We are about midway through the process of preparing the trilogy for publication, with several aspects to explore. But the popular Canadian/British writer Cory Doctorow has provided a wonderful template regarding distribution, where he offers his books at different price points, from free-downloadable, to print on demand, to traditional hardcover, high-quality – a real work of art for a significantly higher price. Finally, stories that are custom written. He has pioneered in literature what has been happening to the way people consume news, for example, or entertainment such as videos. Instead of everyone tuning into CBC's The National at the same time each day, people customize their news consumption. Perhaps watch the National on TV; perhaps download it to watch when they want; perhaps seek other sources of news, Al Jazeera or BBC via the internet. It is no longer so much the case that the entire country is riveted on a single TV series, such as Dallas... who shot J galvanizing water cooler talk. I might order a TV series from Netflix, you might order another. What we watch and listen to, and read is becoming more finely tuned to individual tastes, through the Internet.
And so, in this new world, readers who have read my trilogy, may request that I continue the story about one or more characters. Someone may want to know what happened to Shinny, or Elfie, or Matthew, or Annette and her goats, and for a considerable sum, I would write that story for them."

For better or worse: rediscovering older work

The long process towards re-publishing two novels (Shinny's Girls, 1989 and Flashing Yellow, 2001), but electronically this time: I think the conversion went well, except that the converter seems not to have liked one of my characters, Elfie, whose name was consistently left out from the scanned in versions of both the first and second novels, not even pronoun references. b became h's... punctuation miscues, i.e. exclamation marks where l's should be. r's for t's c's for e's, Morn for Mom capital W for small W very often, maybe because so many Why's begin sentences? Is this like autocorrect, the program trying to decide for itself? Finally, at the end, Elfie is converted as Ellie. Then Elrie. Finally, Elfie... 25 pages before the end of Flashing Yellow.I think of the program, struggling to figure it out..Does the computer prefer standard useage, common names? Then, as if tired, it left out whole phrases near the end. Started to reproduce Flashing as \flax/jing. Yet, on the whole rather miraculous to be able to do this. to scan actual pages from published books, upload to Google docs, download as Word documents. Over 90% correct, I would say.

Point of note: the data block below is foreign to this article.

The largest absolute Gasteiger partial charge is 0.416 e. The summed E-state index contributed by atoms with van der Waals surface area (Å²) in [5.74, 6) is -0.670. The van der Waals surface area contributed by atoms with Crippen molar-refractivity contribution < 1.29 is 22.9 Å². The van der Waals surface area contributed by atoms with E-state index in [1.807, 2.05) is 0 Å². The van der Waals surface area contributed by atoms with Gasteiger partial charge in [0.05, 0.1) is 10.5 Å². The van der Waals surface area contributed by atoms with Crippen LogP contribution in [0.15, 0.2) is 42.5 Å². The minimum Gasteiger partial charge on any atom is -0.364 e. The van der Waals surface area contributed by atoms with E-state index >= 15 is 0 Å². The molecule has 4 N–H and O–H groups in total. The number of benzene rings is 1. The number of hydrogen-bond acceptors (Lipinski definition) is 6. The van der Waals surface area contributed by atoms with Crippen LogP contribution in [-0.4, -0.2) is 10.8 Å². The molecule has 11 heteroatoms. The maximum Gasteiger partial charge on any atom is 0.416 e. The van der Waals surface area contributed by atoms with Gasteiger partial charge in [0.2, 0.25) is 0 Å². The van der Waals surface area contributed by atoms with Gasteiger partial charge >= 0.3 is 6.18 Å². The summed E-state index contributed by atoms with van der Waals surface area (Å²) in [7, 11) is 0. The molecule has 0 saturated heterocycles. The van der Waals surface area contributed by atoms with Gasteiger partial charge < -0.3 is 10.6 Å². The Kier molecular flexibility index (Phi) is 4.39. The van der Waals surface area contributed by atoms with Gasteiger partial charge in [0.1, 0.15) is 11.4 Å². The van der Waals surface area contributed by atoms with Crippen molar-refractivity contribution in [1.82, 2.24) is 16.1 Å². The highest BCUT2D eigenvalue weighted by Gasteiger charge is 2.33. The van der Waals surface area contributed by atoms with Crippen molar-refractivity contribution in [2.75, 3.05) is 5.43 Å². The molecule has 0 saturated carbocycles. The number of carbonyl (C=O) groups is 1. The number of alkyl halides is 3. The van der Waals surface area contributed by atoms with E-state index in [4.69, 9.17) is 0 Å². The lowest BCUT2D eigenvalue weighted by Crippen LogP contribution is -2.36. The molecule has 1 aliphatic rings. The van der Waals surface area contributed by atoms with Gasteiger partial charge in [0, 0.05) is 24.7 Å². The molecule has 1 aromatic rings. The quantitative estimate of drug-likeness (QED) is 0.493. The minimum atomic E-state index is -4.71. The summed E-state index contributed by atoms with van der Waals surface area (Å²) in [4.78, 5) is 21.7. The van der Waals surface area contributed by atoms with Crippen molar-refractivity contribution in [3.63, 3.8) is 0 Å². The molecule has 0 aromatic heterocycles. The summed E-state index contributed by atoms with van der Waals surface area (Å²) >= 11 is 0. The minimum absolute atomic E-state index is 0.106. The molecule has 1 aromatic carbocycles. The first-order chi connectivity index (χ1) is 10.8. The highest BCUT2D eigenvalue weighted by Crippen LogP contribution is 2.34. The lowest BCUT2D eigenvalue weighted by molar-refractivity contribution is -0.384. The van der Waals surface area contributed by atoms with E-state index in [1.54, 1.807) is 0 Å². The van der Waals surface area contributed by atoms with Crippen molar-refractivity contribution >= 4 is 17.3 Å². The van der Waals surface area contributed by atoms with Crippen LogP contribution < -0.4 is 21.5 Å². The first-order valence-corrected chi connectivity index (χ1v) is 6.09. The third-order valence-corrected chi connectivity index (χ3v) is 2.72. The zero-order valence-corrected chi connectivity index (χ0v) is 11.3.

This opportunity to revisit work I wrote over 20 years ago showed me that I intentionally constrained language in an effort to be true to the level of my character's education in the original Shinny's Girls. (I talked about the project on artchatpodcast 49) I have changed since then, become more confident as a writer. To create a character of whatever type,  it is not necessary to try to achieve a dumbed-down narrative. Hmm. I have grown as a writer, too, thank God. In the original Shinny's Girls I used so many passive sentences, weak verbs, imprecise sentences, so much word repetition. They drank so many cups of tea! Flashing Yellow is much better written and the story holds up, in my view.

Allthough I need to go over the work again, to proofread carefully (which has never been my strong point), I sent the first two-thirds of what will be the trilogy called Shinny's Girls to my friend, associate, e-mentor Steve Harlow, who will create the cover art.

It's happening!

Ten published pages...